fbuk020708.pngFacebook is launching a platform for mobile operators, designed to improve the quality of Facebook’s services on mobile devices, starting with Vodafone subscribers in the U.K. and Germany, according to the IDG news service.

The platform, about which not many more details are available, will help improve the quality of Facebooks’ mobile services. Operators will be able to simplify Facebook’s mobile login process and ensure interoperability with Facebook mobile features like MMS (Multimedia Messaging Service), which lets friends send text, photos and videos from their phones to Facebook.

The site is already popular in many countries where people — especially young people — spend more time on their mobile phones. It claims claiming more than 64 million monthly active users worldwide. It is quite popular in the UK, with more than 12 million monthly users in December, according to Comscore.


Germany is much smaller, with fewer than a million users (but a sharp spike) in December.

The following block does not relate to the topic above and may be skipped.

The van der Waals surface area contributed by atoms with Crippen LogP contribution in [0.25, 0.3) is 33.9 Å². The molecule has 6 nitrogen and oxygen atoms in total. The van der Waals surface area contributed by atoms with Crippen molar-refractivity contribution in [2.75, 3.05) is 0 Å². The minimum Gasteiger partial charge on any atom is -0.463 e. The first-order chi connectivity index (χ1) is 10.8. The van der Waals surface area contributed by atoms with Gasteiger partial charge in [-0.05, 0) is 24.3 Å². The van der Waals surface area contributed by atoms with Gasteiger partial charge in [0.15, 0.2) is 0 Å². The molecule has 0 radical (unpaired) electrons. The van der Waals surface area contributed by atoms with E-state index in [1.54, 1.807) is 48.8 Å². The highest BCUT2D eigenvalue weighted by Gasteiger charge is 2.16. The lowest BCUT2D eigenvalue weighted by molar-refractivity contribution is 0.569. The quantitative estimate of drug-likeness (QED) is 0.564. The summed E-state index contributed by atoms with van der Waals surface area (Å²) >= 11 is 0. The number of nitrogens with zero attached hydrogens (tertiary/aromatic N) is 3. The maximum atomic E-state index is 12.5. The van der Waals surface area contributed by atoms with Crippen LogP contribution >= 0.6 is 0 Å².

Facebook, of course, knows mobile matters and has been putting resources into mobile services for awhile. First, it launched a mobile site last spring, followed by iPhone integration last summer, then launched a mobile platform for third-party developer applications last fall (our coverage).

The company also has a mobile Facebook application, that lets you send and receive messages between the phone and Facebook, and see the phone numbers of your friends, that they put on their profile pages. The applications — not to be confused with a mobile download application — has 338,000 daily active users out of the the six million who have added the application.

Blackberry maker Research In Motion also recently introduced a mobile Facebook application — that you download — that integrates Facebook with your handset. It has proven relatively popular, currently with around 125,000 daily active users (including a number of my Blackberry-owning friends).

Notably, some Facebook applications, like flirting app Flirtable, are finding success through reaching users on mobile devices, as I’ve written here. New ways of monetization are emerging: Flirtable creator Frengo plans to start charging for SMS text messages sent using the application; meanwhile, mobile advertising company AdMob recently introduced a mobile ad network for Facebook applications.

Operators may see an upside through this platform, too, although it’s not clear what financial terms there were in this deal, if any. Operators make money from providing mobile services like mobile internet access and text and multimedia messages, so more Facebook usage could mean more money for them.

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